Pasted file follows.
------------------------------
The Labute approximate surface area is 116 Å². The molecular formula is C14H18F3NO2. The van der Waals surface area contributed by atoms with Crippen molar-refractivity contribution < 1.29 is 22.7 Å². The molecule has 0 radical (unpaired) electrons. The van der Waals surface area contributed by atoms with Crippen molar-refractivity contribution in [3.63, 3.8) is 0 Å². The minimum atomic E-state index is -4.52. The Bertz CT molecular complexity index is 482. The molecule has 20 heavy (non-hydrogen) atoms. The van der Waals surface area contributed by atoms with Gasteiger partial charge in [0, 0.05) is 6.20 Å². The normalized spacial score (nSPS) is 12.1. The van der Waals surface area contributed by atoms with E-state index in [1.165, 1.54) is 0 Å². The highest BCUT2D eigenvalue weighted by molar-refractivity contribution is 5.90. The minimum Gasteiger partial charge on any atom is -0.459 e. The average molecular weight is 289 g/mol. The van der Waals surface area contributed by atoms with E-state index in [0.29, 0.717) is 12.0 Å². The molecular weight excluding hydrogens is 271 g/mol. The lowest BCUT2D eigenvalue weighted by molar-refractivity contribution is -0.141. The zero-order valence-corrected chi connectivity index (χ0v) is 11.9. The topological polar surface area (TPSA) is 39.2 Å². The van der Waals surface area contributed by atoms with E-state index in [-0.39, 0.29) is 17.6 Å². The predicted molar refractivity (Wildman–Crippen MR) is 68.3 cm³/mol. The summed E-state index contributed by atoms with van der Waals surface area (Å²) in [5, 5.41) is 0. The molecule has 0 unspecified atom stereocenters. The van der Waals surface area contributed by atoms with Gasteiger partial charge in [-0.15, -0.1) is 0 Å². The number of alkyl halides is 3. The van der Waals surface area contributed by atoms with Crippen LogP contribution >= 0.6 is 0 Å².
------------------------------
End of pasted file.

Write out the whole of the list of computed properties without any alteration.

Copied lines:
The Labute approximate surface area is 116 Å². The molecular formula is C14H18F3NO2. The van der Waals surface area contributed by atoms with Crippen molar-refractivity contribution < 1.29 is 22.7 Å². The molecule has 0 radical (unpaired) electrons. The van der Waals surface area contributed by atoms with Crippen molar-refractivity contribution in [3.63, 3.8) is 0 Å². The minimum atomic E-state index is -4.52. The Bertz CT molecular complexity index is 482. The molecule has 20 heavy (non-hydrogen) atoms. The van der Waals surface area contributed by atoms with Gasteiger partial charge in [0, 0.05) is 6.20 Å². The normalized spacial score (nSPS) is 12.1. The van der Waals surface area contributed by atoms with E-state index in [1.165, 1.54) is 0 Å². The highest BCUT2D eigenvalue weighted by molar-refractivity contribution is 5.90. The minimum Gasteiger partial charge on any atom is -0.459 e. The average molecular weight is 289 g/mol. The van der Waals surface area contributed by atoms with E-state index in [0.29, 0.717) is 12.0 Å². The molecular weight excluding hydrogens is 271 g/mol. The lowest BCUT2D eigenvalue weighted by molar-refractivity contribution is -0.141. The zero-order valence-corrected chi connectivity index (χ0v) is 11.9. The topological polar surface area (TPSA) is 39.2 Å². The van der Waals surface area contributed by atoms with E-state index in [-0.39, 0.29) is 17.6 Å². The predicted molar refractivity (Wildman–Crippen MR) is 68.3 cm³/mol. The summed E-state index contributed by atoms with van der Waals surface area (Å²) in [5, 5.41) is 0. The molecule has 0 unspecified atom stereocenters. The van der Waals surface area contributed by atoms with Gasteiger partial charge in [-0.15, -0.1) is 0 Å². The number of alkyl halides is 3. The van der Waals surface area contributed by atoms with Crippen LogP contribution >= 0.6 is 0 Å².